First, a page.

The batteries that back up power at most U.S. nuclear plants are required to last about as long as the average cellphone battery -- four hours.
The Nuclear Regulatory Commission says that's enough. The agency's critics say it's not. And those critics are pointing to the Fukushima Daiichi plant in Japan, which is teetering on the brink of meltdown because it lost power.
"Most of our plants have far less than what the Japanese had," said David Lochbaum, a nuclear engineer with the Union of Concerned Scientists who has long criticized U.S. nuclear protections as inadequate. "So, we're more vulnerable to a situation where we lose primary power and the backup."
U.S. regulators also allow plants to operate without backup power for the controls monitoring spent nuclear fuel. These ponds often do not have containment, and in the United States they contain more of the highly radioactive material than in Japan.
NRC says it has adequate safeguards in place for battery backup and spent-fuel pools.
"All U.S. plants have in place additional resources and procedures to deal with situations where significant portions of the plant have been rendered inoperable," NRC spokesman Scott Burnell said. "The NRC has inspected those arrangements and the agency finds them capable of continuing to protect the public after severe events."
And industry officials say U.S. plants have layers of safety backups not reflected by rules about power blackouts. There are multiple sources of power from offsite facilities, extra generators and equipment that can be shared with other plants in crisis. In addition, plants have prepared for specific catastrophes that go beyond their overall safety requirements, such as a plane crash.
"There's layer upon layer of protection," said Alex Marion, vice president of nuclear operations for the Nuclear Energy Institute, the nuclear industry's policy arm.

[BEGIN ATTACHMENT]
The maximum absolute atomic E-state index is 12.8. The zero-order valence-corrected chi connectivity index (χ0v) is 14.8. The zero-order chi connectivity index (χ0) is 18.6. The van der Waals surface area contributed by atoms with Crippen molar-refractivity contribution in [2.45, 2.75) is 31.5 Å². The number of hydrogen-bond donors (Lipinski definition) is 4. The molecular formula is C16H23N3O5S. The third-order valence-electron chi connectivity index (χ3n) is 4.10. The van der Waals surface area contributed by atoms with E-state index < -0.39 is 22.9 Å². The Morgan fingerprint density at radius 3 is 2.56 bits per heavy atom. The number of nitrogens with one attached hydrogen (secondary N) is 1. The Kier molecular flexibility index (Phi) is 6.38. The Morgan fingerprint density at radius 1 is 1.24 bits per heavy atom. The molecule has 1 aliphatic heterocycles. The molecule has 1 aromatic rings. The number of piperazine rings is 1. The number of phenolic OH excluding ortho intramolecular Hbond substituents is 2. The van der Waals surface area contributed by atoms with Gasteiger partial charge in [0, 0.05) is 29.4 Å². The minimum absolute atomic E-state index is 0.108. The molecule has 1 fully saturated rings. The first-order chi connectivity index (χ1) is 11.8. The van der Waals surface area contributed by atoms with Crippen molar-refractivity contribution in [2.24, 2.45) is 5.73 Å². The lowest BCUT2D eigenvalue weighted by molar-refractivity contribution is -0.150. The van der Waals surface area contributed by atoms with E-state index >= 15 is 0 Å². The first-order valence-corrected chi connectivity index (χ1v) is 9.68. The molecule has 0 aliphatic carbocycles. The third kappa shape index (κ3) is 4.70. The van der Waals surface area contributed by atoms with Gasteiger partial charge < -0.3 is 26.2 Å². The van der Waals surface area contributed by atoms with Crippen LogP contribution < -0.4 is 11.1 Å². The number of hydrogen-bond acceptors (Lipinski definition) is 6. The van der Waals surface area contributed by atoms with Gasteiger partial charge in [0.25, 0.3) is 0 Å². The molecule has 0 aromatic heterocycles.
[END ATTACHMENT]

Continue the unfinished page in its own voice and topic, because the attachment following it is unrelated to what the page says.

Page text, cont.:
Of the country's 104 reactors, 11 are required to have eight hours of battery backup. But Marion said most plants have eight hours of backup even though they might be required to have only four.
As an island nation on the Pacific Ocean's "Ring of Fire," a zone of active volcanoes, Japan appears particularly vulnerable to the earthquake-tsunami combination that killed thousands and crippled the Fukushima Daiichi plant. The earthquake cut off-site power to the plant, and the tsunami flooded its generators. That constitutes what nuclear experts call "station blackout." Eight hours of backup power proved woefully inadequate.
But there are different threats that could cause similar problems with reactors in the United States, according to groups that act as watchdogs to the nuclear industry and NRC's regulatory approach.
"Many of our reactors are in situations where earthquakes or hurricanes in the Gulf or ice storms in the Northeast or a tree in Cleveland can cause an extensive blackout that puts us in a very similar situation," Lochbaum said.
"So, I think battery capacity and ... what we do when the batteries go dim may be an area that we need to shore up, so that our plants aren't as vulnerable as Japan was."